|

Click here to expand and collapse the player

Bringing In The Darlings

Rate It! Avg: 4.5 (20 ratings)
Retail
Member
Bringing In The Darlings album cover
01
Why
2:47
$0.49
$0.99
02
Love Is Making Its Way Back Home
3:44
$0.49
$0.99
03
Darlin'
3:21
$0.49
$0.99
04
Make Me Down
4:15
$0.49
$0.99
05
See Me Through
4:22
$0.49
$0.99
06
Can't Go To Sleep (Without You)
3:17
$0.49
$0.99
Album Information

Total Tracks: 6   Total Length: 21:46

Find a problem with a track? Let us know.

Write a Review 1 Member Review

Please register before you review a release. Register

user avatar

Bringin in the Darlins

skiyaker

A sweet set of songs. Like each of Josh's other albums, this EP has its own sound and sensibility. Here the theme seems to be finding lost love and finding your darling (a word found in each of the songs)

They Say All Music Guide

Idaho-bred singer/songwriter Josh Ritter’s V2 Records debut follows in the footsteps of 2003′s Hello Starling only in instrumentation. While he retains his literate tongue and expressive voice, there is far less humor on Animal Years than on his previous two outings. Producer Brian Deck (Iron & Wine, Modest Mouse) keeps Animal Years intimate but transient, like a circus train crawling through a small town on a busy Saturday afternoon. Essentially built around two startlingly affecting diatribes on the war in Iraq, Ritter utilizes the voices of Peter and Paul, as well as Laurel & Hardy, to eke out some kind of explanation from both the Administration and the Creator. The first, the deceptively sweet-sounding “Girl in the War,” threatens “The angels fly around in there, but we can’t see them/I got a girl in the war, Paul I know that they can hear me yell/If they can’t find a way to help her they can go to Hell.” The second, “Thin Blue Flame,” is a nearly ten-minute rant that follows the Velvet Underground “Heroin” arc of tinder to spark to a full-on blaze in a way that hasn’t worked for anyone in a long time, but most certainly does here. The other cuts never reach the same heights, but standouts such as “Wolves,” with its sunrise gallop and “Whole of the Moon”-era Waterboys piano, and the languid “Monster Ballads” soar only inches beneath them. [A deluxe edition of Animal Years was reissued in 2011 and included a bonus disc featuring Ritter performing the entire album acoustic. It also includes four live B-sides, two videos, and new liner notes from Pulitzer Prize-winning journalist Tom Ricks.] – James Christopher Monger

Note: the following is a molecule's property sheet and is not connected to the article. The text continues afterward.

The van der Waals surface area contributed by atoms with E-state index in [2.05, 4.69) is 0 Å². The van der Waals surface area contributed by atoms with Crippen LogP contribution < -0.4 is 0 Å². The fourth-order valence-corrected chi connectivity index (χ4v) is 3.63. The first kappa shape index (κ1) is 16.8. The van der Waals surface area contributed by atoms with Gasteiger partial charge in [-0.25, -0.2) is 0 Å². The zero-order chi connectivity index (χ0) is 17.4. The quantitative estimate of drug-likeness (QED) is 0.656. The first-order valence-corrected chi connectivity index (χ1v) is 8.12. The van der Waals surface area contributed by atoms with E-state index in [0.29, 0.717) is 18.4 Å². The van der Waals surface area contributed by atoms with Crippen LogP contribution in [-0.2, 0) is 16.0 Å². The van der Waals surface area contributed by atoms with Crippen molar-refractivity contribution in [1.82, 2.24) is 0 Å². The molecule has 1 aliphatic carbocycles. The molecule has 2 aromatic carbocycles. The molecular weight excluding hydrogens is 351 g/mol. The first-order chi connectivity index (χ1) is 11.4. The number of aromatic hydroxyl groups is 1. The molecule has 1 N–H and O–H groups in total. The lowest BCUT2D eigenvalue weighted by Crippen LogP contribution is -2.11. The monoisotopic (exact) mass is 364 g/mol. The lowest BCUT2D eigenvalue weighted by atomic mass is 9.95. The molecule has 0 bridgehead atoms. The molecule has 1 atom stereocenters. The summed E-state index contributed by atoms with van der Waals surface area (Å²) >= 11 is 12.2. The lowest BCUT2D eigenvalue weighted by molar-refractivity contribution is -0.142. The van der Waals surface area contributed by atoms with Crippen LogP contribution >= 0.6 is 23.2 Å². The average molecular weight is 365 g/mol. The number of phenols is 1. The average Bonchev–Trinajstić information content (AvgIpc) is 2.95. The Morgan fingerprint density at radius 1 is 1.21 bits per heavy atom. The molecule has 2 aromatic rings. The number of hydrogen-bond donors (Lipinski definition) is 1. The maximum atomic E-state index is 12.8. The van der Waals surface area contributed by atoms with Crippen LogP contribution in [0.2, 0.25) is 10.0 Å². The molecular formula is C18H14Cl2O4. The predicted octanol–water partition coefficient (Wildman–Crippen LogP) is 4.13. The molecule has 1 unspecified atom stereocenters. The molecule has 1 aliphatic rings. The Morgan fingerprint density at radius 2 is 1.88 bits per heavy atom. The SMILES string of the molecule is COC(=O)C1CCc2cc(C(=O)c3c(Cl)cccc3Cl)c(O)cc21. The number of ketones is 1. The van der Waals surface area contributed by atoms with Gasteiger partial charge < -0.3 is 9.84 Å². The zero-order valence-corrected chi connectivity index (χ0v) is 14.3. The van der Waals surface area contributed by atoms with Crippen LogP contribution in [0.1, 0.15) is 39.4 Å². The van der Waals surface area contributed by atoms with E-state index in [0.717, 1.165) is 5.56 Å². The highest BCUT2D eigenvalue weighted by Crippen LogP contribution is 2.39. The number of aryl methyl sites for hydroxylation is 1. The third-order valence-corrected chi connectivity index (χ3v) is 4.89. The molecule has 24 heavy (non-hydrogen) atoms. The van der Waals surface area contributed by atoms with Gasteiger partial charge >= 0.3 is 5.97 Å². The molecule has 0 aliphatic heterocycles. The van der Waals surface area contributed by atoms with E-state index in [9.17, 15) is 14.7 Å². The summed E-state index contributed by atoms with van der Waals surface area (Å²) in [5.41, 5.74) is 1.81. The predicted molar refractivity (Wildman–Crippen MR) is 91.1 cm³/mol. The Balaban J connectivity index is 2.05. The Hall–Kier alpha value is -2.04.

more »